A first-of-its-kind clinical research trial at the Case Western Reserve University/University Hospitals AIDS Clinical Trials Unit will look at two different methods of female-controlled HIV prevention: Microbicides and pre-exposure prophylaxis. The ground-breaking trial offers women living in the Greater Cleveland area a unique opportunity to help alter the course of the worldwide AIDS epidemic. The clinical trial is the first to be offered through the newly established National Institute of Health-funded Microbicide Trials Network.
The development of female-controlled HIV prevention methods are a research priority around the world, as the number of HIV-infected women continues to increase dramatically. Of the estimated 33.2 million people infected with HIV globally, 15.4 million are women. This trial will investigate the use of microbicides as a new method focused on the women's control of their own preventative medicine. Microbicides are topical treatments in the form of a gel, foam, cream, or depot device that could decrease or prevent the sexual transmission of HIV. Pre-exposure prophylaxis (PrEP) refers to taking oral medicine prior to sexual activity.
The most effective method currently available for the prevention of HIV infection is the consistent use of condoms. However, research has shown that many women do not have the power to require their husbands or male partners to wear a condom. This is especially true in the developing world, but is also true in economically developed countries such as the United States. Effective microbicides and/or PrEP will allow a woman to take control over her own protection from HIV, rather than having to rely on her male partner to wear a condom. There are no commercially available HIV microbicides or PrEP medicines available at this time.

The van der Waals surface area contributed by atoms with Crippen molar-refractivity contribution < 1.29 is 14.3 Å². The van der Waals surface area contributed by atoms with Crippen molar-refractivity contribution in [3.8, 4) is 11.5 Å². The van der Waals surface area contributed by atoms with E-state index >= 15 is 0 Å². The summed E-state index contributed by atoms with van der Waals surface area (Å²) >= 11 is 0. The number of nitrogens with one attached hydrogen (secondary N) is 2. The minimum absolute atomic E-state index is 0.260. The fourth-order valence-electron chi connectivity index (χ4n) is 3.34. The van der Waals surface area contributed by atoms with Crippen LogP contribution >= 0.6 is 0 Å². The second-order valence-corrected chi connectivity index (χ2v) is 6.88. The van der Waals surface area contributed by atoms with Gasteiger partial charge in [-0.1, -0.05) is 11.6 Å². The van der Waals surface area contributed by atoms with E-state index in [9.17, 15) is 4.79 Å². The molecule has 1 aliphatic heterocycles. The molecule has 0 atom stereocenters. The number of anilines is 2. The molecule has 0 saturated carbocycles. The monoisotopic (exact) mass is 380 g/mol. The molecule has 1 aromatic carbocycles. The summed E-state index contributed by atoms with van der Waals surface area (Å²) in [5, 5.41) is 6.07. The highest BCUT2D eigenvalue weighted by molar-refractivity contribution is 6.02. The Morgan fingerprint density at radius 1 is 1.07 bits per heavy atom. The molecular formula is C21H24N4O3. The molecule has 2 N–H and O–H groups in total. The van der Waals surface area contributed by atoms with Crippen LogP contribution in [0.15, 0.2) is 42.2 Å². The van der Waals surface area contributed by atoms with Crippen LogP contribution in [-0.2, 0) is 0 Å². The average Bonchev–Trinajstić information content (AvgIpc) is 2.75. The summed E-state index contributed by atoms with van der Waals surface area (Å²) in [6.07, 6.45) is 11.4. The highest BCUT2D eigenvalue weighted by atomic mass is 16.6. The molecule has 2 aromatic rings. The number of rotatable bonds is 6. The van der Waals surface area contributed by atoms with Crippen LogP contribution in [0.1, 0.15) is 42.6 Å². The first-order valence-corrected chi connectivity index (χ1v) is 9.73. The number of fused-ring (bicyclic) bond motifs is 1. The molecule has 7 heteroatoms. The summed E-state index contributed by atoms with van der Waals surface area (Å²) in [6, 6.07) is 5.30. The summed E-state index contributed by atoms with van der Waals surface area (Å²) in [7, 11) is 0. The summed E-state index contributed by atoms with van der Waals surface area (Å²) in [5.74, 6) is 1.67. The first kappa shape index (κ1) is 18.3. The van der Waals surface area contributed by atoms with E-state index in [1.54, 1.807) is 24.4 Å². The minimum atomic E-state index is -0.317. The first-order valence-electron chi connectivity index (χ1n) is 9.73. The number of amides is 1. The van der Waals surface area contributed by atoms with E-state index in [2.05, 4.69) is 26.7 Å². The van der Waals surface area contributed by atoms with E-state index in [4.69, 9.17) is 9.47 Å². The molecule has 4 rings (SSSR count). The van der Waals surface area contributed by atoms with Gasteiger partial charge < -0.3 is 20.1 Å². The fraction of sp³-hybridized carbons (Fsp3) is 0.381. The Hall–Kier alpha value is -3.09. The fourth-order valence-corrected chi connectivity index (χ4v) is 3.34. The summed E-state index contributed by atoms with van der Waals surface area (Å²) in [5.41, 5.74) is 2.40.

This study is enrolling healthy, sexually active, HIV-negative women ages 18-45.
"Because MTN001 is an earlier phase trial, we are not seeking women who are at high risk for HIV infection," said Robert Salata, chief of Division of Infectious Diseases and HIV Medicine at University Hospitals, and co-principal investigator of the Case Western Reserve University/University Hospitals AIDS Clinical Trials Unit. "The trial is looking at the acceptability of the microbicide and PrEP drug to the participants and their adherence in using them over a period of time. We are seeking women who are motivated by their wish to empower women to protect themselves from HIV, and who are able to meet the time and effort requirements of the clinical trial."
The MTN001 trial encourages all those interested in this landmark research to contact the Case Western Reserve University/University Hospitals AIDS Clinical Trials Unit. The trial will last approximately 21 weeks, with 12 clinic visits during that period of time. Compensation is provided to participants. All clinic visits will be at the Clinical Trials Unit site at University Hospitals.
To call to enroll or for more information on HIV microbicide trials in Cleveland, call 216.844.AIDS (2437) or go online.
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